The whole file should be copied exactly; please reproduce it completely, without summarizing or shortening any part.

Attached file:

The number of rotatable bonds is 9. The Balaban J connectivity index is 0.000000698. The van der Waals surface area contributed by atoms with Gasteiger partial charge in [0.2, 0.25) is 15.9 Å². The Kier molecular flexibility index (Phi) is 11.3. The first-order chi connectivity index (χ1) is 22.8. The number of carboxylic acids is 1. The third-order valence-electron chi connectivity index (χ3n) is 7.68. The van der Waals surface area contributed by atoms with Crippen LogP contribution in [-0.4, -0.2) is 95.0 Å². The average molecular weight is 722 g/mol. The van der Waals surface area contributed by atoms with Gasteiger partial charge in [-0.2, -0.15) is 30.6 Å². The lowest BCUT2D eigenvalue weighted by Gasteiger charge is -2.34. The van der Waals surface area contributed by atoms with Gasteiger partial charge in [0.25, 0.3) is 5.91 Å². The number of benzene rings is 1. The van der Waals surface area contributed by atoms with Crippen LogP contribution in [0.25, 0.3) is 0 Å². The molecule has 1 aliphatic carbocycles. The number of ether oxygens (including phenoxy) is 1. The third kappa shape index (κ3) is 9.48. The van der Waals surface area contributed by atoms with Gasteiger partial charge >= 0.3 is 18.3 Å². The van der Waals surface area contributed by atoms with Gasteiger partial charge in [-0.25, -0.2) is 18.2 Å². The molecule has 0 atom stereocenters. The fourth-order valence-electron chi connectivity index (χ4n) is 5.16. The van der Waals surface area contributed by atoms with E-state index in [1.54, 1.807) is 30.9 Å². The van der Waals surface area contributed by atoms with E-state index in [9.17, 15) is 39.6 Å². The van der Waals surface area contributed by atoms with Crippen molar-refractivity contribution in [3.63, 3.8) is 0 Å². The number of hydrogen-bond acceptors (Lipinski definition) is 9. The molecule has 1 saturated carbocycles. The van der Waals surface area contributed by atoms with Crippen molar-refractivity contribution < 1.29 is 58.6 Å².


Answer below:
The number of rotatable bonds is 9. The Balaban J connectivity index is 0.000000698. The van der Waals surface area contributed by atoms with Gasteiger partial charge in [0.2, 0.25) is 15.9 Å². The Kier molecular flexibility index (Phi) is 11.3. The first-order chi connectivity index (χ1) is 22.8. The number of carboxylic acids is 1. The third-order valence-electron chi connectivity index (χ3n) is 7.68. The van der Waals surface area contributed by atoms with Crippen LogP contribution in [-0.4, -0.2) is 95.0 Å². The average molecular weight is 722 g/mol. The van der Waals surface area contributed by atoms with Gasteiger partial charge in [-0.2, -0.15) is 30.6 Å². The lowest BCUT2D eigenvalue weighted by Gasteiger charge is -2.34. The van der Waals surface area contributed by atoms with Gasteiger partial charge in [0.25, 0.3) is 5.91 Å². The number of benzene rings is 1. The van der Waals surface area contributed by atoms with Crippen LogP contribution in [0.25, 0.3) is 0 Å². The molecule has 1 aliphatic carbocycles. The number of ether oxygens (including phenoxy) is 1. The third kappa shape index (κ3) is 9.48. The van der Waals surface area contributed by atoms with Gasteiger partial charge >= 0.3 is 18.3 Å². The van der Waals surface area contributed by atoms with Gasteiger partial charge in [-0.25, -0.2) is 18.2 Å². The molecule has 0 atom stereocenters. The fourth-order valence-electron chi connectivity index (χ4n) is 5.16. The van der Waals surface area contributed by atoms with E-state index in [1.54, 1.807) is 30.9 Å². The van der Waals surface area contributed by atoms with E-state index in [9.17, 15) is 39.6 Å². The van der Waals surface area contributed by atoms with Crippen molar-refractivity contribution in [3.63, 3.8) is 0 Å². The number of hydrogen-bond acceptors (Lipinski definition) is 9. The molecule has 1 saturated carbocycles. The van der Waals surface area contributed by atoms with Crippen molar-refractivity contribution < 1.29 is 58.6 Å².